As this excerpt suggests, modern kosher gelatin is made only from kosher animals. Either fish or beef serve as the basis for kosher gelatin nowadays, with the further requirement that beef for gelatin is ritually slaughtered. The fascinating upshot of this discussion is that the finished gelatin product is not considered a meat product and is therefore allowed to be used with milk. This precedent does not bode well for the kashrut of in vitro meat product grown from the cells of non-kosher or unslaughtered animals.
The cheese-making enzyme complex, rennet, presents another landmark issue in the kosher regard for biotechnology. The Star-K a major American Orthodox kosher supervision agency describes rennet and its kosher-related traits as follows:
"Rennet is an extract of the fourth stomach of a calf, rich in rennin, an enzyme which is used to curdle the milk in the cheese making process. It makes no difference whether the rennet comes from a non-Kosher species, a non-ritually slaughtered or an improperly slaughtered Kosher species. If rennet comes from such an animal, the cheese made from this rennet is not Kosher."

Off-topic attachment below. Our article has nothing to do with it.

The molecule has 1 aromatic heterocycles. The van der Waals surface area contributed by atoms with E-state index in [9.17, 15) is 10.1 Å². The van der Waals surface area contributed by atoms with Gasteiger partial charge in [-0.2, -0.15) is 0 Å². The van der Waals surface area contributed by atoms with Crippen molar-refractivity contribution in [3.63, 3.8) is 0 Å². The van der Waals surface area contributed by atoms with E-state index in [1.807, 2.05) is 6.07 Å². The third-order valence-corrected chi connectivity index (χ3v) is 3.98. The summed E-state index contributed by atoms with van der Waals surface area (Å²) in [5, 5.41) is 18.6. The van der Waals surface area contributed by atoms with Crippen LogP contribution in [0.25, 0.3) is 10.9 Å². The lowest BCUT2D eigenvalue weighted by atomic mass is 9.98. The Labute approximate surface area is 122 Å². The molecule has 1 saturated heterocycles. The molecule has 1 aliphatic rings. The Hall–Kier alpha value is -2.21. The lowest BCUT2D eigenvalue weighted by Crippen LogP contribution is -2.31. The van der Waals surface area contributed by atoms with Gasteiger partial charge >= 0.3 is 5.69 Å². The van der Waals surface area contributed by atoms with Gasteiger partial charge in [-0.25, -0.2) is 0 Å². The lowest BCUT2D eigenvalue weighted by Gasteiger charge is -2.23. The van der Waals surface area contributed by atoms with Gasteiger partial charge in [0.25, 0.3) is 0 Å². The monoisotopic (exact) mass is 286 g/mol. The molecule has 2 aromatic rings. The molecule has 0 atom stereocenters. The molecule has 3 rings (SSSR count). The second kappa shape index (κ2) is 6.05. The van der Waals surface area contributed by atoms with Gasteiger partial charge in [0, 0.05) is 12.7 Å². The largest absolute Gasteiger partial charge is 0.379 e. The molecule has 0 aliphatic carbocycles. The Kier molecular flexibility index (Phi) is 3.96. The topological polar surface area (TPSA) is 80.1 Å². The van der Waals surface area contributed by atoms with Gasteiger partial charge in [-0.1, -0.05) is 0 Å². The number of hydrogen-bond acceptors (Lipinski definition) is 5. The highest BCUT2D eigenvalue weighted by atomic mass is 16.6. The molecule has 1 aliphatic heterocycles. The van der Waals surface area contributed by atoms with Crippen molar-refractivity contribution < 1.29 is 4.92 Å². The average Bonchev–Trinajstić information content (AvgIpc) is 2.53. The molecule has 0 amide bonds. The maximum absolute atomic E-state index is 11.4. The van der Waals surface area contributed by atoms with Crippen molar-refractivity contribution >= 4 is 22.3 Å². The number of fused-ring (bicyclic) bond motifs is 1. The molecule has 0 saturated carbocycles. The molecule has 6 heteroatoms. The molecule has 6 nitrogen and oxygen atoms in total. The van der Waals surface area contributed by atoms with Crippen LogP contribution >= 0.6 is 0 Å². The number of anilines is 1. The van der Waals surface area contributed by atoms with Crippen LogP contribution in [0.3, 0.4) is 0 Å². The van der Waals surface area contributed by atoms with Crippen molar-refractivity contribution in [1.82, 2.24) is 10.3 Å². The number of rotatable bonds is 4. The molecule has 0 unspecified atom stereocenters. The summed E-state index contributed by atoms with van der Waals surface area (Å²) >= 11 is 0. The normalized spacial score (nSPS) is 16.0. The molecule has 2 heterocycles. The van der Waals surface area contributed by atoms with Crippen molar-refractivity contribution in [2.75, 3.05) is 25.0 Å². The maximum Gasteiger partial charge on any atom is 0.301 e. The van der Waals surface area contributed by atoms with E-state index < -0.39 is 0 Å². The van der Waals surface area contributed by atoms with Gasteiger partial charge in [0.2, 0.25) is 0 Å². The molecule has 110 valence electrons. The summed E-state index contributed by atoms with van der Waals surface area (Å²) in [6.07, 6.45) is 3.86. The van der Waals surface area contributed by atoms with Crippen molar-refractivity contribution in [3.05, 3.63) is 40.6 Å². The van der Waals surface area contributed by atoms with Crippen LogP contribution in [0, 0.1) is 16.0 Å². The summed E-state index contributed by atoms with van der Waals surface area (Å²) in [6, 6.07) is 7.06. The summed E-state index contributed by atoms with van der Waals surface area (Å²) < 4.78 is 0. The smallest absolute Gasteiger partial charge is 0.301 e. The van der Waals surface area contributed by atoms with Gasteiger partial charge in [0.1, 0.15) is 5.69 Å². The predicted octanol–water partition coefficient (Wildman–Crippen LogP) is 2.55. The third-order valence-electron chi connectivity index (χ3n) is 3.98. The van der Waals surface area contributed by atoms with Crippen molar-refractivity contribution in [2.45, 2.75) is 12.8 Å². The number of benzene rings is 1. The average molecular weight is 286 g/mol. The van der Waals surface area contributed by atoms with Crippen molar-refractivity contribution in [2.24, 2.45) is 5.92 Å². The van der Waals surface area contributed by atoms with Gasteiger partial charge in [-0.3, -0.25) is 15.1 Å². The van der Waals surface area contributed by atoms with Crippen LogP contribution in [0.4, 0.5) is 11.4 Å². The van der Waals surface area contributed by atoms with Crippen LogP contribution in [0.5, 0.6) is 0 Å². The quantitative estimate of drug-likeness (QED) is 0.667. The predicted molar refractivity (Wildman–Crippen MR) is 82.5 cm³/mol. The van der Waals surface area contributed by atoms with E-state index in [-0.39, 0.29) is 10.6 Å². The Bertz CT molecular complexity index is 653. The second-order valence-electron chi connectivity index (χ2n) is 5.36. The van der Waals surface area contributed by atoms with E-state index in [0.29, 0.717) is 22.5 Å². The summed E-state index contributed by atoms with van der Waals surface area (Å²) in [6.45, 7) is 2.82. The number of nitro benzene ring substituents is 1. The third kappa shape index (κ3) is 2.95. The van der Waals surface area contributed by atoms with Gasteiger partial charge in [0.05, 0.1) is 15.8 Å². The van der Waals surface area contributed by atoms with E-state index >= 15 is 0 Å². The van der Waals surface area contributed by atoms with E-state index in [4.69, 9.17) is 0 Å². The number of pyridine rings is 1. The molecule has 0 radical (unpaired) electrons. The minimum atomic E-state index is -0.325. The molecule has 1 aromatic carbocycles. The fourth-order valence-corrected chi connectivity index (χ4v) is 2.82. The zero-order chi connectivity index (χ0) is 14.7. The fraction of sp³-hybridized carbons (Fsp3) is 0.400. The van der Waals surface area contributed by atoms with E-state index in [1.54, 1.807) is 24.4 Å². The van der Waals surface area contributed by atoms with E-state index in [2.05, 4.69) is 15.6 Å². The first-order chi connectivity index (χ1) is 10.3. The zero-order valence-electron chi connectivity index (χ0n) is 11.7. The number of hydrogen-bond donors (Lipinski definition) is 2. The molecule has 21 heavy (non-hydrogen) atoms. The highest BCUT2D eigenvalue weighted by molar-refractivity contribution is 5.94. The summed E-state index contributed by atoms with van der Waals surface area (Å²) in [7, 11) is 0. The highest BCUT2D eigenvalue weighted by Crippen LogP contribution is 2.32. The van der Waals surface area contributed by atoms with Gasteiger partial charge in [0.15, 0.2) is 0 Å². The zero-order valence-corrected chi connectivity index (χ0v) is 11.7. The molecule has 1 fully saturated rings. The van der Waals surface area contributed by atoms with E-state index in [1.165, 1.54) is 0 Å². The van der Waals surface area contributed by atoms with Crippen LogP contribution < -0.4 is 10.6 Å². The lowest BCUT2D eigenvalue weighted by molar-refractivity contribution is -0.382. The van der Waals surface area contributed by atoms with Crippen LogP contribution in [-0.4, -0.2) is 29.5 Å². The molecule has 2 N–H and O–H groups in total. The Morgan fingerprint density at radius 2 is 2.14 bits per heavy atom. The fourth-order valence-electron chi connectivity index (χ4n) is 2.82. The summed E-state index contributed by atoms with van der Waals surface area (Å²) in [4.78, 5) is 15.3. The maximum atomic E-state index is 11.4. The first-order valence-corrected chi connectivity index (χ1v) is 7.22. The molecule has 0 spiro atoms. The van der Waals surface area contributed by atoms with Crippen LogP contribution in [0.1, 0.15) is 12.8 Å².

Modern cheesemakers have overcome this kosher obstacle by resorting to harvesting rennet from transgenic bacteria, cloned to contain the bovine or ovine rennet-producing genes. The fact that the genetic material used and the final rennet product is dramatically unlike the original animal source is a major factor in the decision to consider the microbial, genetically engineered rennet completely kosher. One proviso is stipulated, however: that the processing equipment has not been used for non-kosher ingredients (or if it was, that it be cleaned under strict standards), and that the fermentation medium that feeds the bacteria be a kosher mixture. If a method for growing in vitro meat could be devised that sufficiently resembled that of producing microbial rennet, there might be a way to cultivate kosher in vitro meat of any kind. Seemingly, if the cell line was started using a sample from a kosher, ritually slaughtered animal, and grown in a kosher medium there would be no kosher-problem at all with the laboratory-grown meat. A question that would remain, however is whether, like gelatin, the lab-grown meat would be considered a non-meat product. This would represent a major change in the culinary options for Jews as there would now be a very real meat substitute that could be used with dairy. Behold, the kosher cheeseburger! The question of in vitro meat that is grown from non-kosher animal cells represents a legal middle ground between the two landmark cases of gelatin and rennet. On the one hand, like pork bones in gelatin, the parent cell line from which the culture is started is a direct and important ingredient in the final food product. This makes the granting of kosher-status to such a product very unlikely. Unlike gelatin, however, the final product is not merely a mixture of ingredients, but a mixture of ingredients that gives rise to a completely new entity. The transformation of culture medium into new cells is not analogous to the distribution of animal collagen throughout a gelatin medium because of the ongoing cell growth that gives rise to new materials.